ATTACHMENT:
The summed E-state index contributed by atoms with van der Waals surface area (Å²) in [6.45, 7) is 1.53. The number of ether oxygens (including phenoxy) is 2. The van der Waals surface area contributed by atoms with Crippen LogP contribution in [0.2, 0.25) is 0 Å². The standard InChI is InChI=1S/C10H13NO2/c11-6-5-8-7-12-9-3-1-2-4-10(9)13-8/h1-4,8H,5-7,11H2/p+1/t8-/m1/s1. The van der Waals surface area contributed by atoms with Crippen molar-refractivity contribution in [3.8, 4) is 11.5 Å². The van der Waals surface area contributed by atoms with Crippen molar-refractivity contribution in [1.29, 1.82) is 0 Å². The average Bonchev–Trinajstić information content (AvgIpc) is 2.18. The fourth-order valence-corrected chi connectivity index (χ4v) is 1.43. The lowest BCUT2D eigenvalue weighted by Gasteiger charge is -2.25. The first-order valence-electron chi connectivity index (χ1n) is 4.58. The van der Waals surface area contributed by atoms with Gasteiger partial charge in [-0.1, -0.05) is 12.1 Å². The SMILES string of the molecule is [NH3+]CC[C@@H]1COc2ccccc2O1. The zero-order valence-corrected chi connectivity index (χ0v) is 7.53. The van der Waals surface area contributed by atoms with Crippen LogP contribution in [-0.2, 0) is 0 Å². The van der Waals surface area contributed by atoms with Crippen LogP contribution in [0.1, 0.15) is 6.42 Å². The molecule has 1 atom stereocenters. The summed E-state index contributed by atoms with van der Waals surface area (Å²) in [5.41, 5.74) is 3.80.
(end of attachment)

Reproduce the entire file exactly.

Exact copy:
The summed E-state index contributed by atoms with van der Waals surface area (Å²) in [6.45, 7) is 1.53. The number of ether oxygens (including phenoxy) is 2. The van der Waals surface area contributed by atoms with Crippen LogP contribution in [0.2, 0.25) is 0 Å². The standard InChI is InChI=1S/C10H13NO2/c11-6-5-8-7-12-9-3-1-2-4-10(9)13-8/h1-4,8H,5-7,11H2/p+1/t8-/m1/s1. The van der Waals surface area contributed by atoms with Crippen molar-refractivity contribution in [3.8, 4) is 11.5 Å². The van der Waals surface area contributed by atoms with Crippen molar-refractivity contribution in [1.29, 1.82) is 0 Å². The average Bonchev–Trinajstić information content (AvgIpc) is 2.18. The fourth-order valence-corrected chi connectivity index (χ4v) is 1.43. The lowest BCUT2D eigenvalue weighted by Gasteiger charge is -2.25. The first-order valence-electron chi connectivity index (χ1n) is 4.58. The van der Waals surface area contributed by atoms with Gasteiger partial charge in [-0.1, -0.05) is 12.1 Å². The SMILES string of the molecule is [NH3+]CC[C@@H]1COc2ccccc2O1. The zero-order valence-corrected chi connectivity index (χ0v) is 7.53. The van der Waals surface area contributed by atoms with Crippen LogP contribution in [-0.2, 0) is 0 Å². The van der Waals surface area contributed by atoms with Crippen LogP contribution in [0.1, 0.15) is 6.42 Å². The molecule has 1 atom stereocenters. The summed E-state index contributed by atoms with van der Waals surface area (Å²) in [5.41, 5.74) is 3.80.